Bill Cunningham: Women on the Street

Bill Cunningham      Bill Cunningham       Bill Cunningham

In what might become a weekly feature I will comment on some photos each week from the New York Time’s iconic photographer Bill Cunningham.

Bill Cunningham has been a fixture on the fashion scene and the streets of Manhattan for more than fifty years. Each week he shares photos of fashion in the New York Times with an overriding love for his subjects whose fashion sense he revels in with great joy.

Let’s take a look at a few from the perspective of walking and posture.

Picture One- Great outfit, painful hyperextension.

Looking at the inside of the knee you can see that it is hyperextended before the front foot has reached the ground. To shift weight forward once the front foot touches down,  the calf of the back leg is going to have to push backwards to generate enough force to move the body forward. If the overall stride was shorter there would be no need for the back knee to hyperextend.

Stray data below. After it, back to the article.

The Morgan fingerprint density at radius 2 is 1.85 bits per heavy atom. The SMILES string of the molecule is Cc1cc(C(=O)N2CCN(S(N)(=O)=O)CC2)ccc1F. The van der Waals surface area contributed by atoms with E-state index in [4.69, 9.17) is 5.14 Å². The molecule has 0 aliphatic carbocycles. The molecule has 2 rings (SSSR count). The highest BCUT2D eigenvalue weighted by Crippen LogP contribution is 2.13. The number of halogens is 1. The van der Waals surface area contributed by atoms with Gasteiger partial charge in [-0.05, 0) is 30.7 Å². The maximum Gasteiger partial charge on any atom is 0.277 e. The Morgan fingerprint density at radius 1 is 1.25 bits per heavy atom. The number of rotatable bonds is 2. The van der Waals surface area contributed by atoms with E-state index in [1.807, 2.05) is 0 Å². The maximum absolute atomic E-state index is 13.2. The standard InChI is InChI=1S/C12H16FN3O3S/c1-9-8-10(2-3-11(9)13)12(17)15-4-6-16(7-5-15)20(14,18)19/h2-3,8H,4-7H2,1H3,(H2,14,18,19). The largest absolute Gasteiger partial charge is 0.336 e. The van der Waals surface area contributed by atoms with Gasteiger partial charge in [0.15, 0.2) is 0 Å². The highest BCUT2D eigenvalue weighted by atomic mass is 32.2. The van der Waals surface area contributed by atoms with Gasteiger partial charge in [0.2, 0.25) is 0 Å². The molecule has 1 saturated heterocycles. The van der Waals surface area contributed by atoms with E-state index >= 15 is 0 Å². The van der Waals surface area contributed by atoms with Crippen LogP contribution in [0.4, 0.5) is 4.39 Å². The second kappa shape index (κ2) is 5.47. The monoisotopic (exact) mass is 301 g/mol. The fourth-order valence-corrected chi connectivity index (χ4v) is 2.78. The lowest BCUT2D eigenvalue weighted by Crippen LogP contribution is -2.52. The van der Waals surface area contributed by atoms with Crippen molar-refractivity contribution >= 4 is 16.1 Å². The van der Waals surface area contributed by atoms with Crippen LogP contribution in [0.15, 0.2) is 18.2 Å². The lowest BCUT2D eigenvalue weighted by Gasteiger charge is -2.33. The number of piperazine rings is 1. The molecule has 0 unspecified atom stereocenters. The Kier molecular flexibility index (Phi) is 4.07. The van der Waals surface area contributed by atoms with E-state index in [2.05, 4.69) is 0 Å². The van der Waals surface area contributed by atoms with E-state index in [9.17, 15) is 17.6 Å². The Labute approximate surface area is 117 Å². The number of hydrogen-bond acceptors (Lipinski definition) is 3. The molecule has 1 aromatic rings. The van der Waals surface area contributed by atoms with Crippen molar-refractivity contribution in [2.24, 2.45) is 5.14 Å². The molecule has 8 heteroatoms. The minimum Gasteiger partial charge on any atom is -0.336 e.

Picture Two- Yellow and pink with poor weight transfer.

When the front foot touches down on the ground the lower leg should be at a right angle to the foot. The front foot is hitting the floor with the shin and foot at about 100 degree angle instead of 90. This puts a great deal of pressure on the heel, ankle and achilles tendon. If the shin is at a right angle to the foot on impact weight can transfer directly from the leg to the ankle and forward to the foot and allow us to move forward into the next step with much greater efficiency.

Picture Three- The total package.

Photos can be deceptive but I really like what I see in this picture aside from the ultra-cool visor and umbrella package. Her walk seems very compact and the back leg is directly under the hip for the lift of the front leg. This is ideal in terms of the amount of effort we expend through walking over the course of the day. Longer strides increase wear and tear on the body.

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sp anatomy